Other Practitioners of Exotica
Hawaiian-born Arthur Lyman started out playing music in the jazz and easy-listening genres, but an attractive offer from Mark Denny prompted him to join his band in 1954. In 1957 Lyman set out on his own, taking Martin Denny's sound and putting a unique spin on it. Lyman would release the album Taboo in 1958, and this album, perhaps more than any other in the genre, has held up beautifully in the years since its release. Denny and Lyman recorded an album together in 1990 called Exotica '90, and remained friends until Lyman's passing in 2002.
Robert Drasnin was above all a composer of music for film and television, and was highly prolific in these endeavors. But Drasnin was asked by the head of Tops Records to create an exotica album in order to capitalize on the craze, and this effort would result in Voodoo, a 1959 album that is on par with the best offerings of the exotica regulars. While the exotica sound would not become his mainstay, Drasnin did do a follow-up album forty-eight years later, 2007s Voodoo II.
Women were not prominent in the world of exotica, the one exception being Peruvian-born Yma Sumac. Her extraordinary voice elevated Yma to the same level of popularity as Martin Denny and Arthur Lyman, and much of her active years were dedicated to concert tours across the globe. Her music was highly diverse, spanning the traditional exotica sounds and covering what today would be called “world music”. Besides this and traditional lounge music, Yma would release a rock album in 1971 and a techno album in 1987.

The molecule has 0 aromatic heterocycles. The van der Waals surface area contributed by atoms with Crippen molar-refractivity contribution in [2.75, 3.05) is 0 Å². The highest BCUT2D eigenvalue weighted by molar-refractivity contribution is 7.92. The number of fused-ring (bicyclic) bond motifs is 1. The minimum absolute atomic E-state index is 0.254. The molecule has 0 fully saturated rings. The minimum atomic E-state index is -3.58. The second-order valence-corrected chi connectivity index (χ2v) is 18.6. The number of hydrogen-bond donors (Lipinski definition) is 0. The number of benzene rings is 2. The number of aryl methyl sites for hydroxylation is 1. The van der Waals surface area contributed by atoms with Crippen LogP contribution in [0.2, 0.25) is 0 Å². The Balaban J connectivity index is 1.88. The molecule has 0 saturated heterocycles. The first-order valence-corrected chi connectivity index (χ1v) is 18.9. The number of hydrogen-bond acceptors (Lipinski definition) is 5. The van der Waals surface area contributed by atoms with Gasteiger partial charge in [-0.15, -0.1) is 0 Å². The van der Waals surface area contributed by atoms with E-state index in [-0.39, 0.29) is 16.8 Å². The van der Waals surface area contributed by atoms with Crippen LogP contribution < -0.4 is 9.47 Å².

Exotica and Beyond
There were a number of musicians that entered the realm of exotica after it's heyday, sometimes taking it in a truly original direction. One of these was Michel Magne (1930-1984) a French composer who took exotica to an extraordinary place with his 1962 release, Tropical Fantasy. While this recording has all the traditional exotica elements, it morphs them into something beautiful and, sometimes, unexpectedly avant-garde. (the second track, Sahara, is a good example of this) The lovely production makes this album a sonic delight, and I recommend it highly.
Another spin on exotica, a much more recent one, comes in the form of Clouseaux, a band from Houston, Texas that finds an extraordinary blend of '50s exotica, '60s movie scores, and countless other influences that sound familiar but can't quite be identified. Their 2004 release, Lagoon!, is a good place for you to discover just what these folk are all about. This is Tiki music brought to the present day, modern day exotica if you will, and it's easy to imagine this taking off in a big way. In some respects exotica was a product of its time, with little relevance in today's culture, but it's somehow comforting to see that it's still around. We live in a much smaller world than that which saw the birth of exotica, but its soothing sounds can take you back to a time when exotic places were the stuff of dreams.